How it Impacts the Indian Market?
What is Dollar Index?
- It is known as the index of the value of the US dollar against a foreign currency basket. The US dollar index is used to measure the value of the US dollar concerning the basket of six major currencies of the United States’ major trading partners.
- The currency basket includes the Euro, British pound (GBP), Canadian Dollar (CAD), Swiss Franc (CHF), Swedish Krona (SEK), and Japanese Yen.
- The value of the index is a clear indication of the value of the dollar in world markets. The higher value of an index means a stronger dollar.
Dollar Index History:
- The Index fell during the year 1990 to 1998 and again risen in the year 2000 due to the tech boom.
- Then it fell sharply after 2002 due to the dot com crisis.
- The Index rises after 2014 but fell recently due to the coronavirus pandemic.
i) 5-Year Trend of Dollar Index:
ii) Correlation of Dollar Index with FII:
The rupee appreciates versus the dollar when the dollar index falls and vice versa. Foreign Institutional Investors (FIIs) and Foreign Portfolio Investors (FPIs) enjoy better returns on their dollar investments when the dollar declines versus the rupee.
Impact of Dollar Index on All Four Markets:
- It has a reverse relationship with the currency markets. As the dollar index rises, other currencies, including the INR, will fall against the USD.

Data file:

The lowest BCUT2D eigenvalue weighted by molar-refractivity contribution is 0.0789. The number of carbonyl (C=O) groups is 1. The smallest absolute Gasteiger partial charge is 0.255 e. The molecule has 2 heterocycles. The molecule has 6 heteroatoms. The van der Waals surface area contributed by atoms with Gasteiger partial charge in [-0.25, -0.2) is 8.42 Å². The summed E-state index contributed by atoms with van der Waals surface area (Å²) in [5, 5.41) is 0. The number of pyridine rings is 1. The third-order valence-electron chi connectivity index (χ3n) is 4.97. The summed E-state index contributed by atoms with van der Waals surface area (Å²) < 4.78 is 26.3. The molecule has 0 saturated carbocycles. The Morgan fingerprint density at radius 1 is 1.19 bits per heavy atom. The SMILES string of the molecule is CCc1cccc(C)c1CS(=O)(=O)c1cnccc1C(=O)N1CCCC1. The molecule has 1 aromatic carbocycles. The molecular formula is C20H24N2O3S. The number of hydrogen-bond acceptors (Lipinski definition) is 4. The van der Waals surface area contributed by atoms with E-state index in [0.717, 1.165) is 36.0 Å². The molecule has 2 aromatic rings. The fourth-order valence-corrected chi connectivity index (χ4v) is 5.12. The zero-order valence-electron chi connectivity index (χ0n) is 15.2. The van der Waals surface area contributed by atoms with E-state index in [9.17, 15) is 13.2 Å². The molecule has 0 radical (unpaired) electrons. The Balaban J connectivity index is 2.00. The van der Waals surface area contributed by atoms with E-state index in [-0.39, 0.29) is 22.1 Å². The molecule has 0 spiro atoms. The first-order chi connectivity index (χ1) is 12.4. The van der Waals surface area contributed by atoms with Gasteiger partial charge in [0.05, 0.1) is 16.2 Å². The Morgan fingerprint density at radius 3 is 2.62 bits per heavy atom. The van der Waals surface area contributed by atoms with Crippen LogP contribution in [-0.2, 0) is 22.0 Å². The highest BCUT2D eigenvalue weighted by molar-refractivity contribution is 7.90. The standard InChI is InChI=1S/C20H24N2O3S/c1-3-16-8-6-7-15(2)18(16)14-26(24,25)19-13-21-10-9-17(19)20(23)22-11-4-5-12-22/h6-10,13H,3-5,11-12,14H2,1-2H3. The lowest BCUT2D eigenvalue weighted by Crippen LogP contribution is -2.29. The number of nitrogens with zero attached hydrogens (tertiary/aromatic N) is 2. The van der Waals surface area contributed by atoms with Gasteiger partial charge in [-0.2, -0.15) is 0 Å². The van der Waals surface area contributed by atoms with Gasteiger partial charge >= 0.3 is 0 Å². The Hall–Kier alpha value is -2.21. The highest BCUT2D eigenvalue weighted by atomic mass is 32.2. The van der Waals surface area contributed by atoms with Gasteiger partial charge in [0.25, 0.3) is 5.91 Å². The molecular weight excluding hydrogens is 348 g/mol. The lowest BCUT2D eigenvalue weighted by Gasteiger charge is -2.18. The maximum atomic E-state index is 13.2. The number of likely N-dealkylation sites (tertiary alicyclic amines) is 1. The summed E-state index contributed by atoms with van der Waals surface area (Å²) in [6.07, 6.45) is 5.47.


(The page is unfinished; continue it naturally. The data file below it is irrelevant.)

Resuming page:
On the other hand, if the dollar index falls, the INR will appreciate against the USD
2. Commodity Market:
- Commodity prices are generally inversely proportional to the dollar index. Hence, if the dollar index rises, the prices of raw materials such as crude oil, metals, etc. falls, and vice versa.
- When the dollar is weak people will try to buy more and create huge demand for it.
3. Bond Market:
- The dollar index has an indirect impact on the bond markets. When the dollar index falls, foreign institutional investors (FIIs) invest more in bonds, which leads to lower bond yields and higher bond prices.
- Whereas, when the dollar index rises, FIIs can sell bonds leading bond yields to rise and bond prices to fall.
- The Bond Market is directly correlated to the dollar index.
4. Equity Market:
- The dollar index also has an impact on the Indian stock markets. However, the effects of the dollar index are more pronounced in the short term only.
- Whereas in the long run, other factors have a greater impact on stock returns.
- If the dollar index falls, FIIs will invest more in Indian stocks because they expect higher dollar yields (with the INR appreciating against the USD), and when it rises, they invest less because they expect dollar yields to decline (with the Depreciation of the INR against the USD).
Example of Effect on Different Sectors:
The Dollar index also has different effects on different sectors in the short term:
- If the dollar index rises, the stock prices of companies in cyclical sectors (sectors with a focus on domestic consumption such as banks, automobiles, oil & gas, capital goods, metals, etc.) fall.
- The rise in the dollar index will be good for export-oriented sectors such as technology, pharmaceuticals, etc. will as exports become more competitive with the devaluation of the INR. The share prices of companies in these sectors are expected to rise as the dollar index rises.
- Whereas, at the corporate level, exporters tend to benefit from the rising dollar and the devaluation of the domestic currency. IT and pharmaceutical companies in India are the major exporters of goods and services and generate most of their sales in US dollars.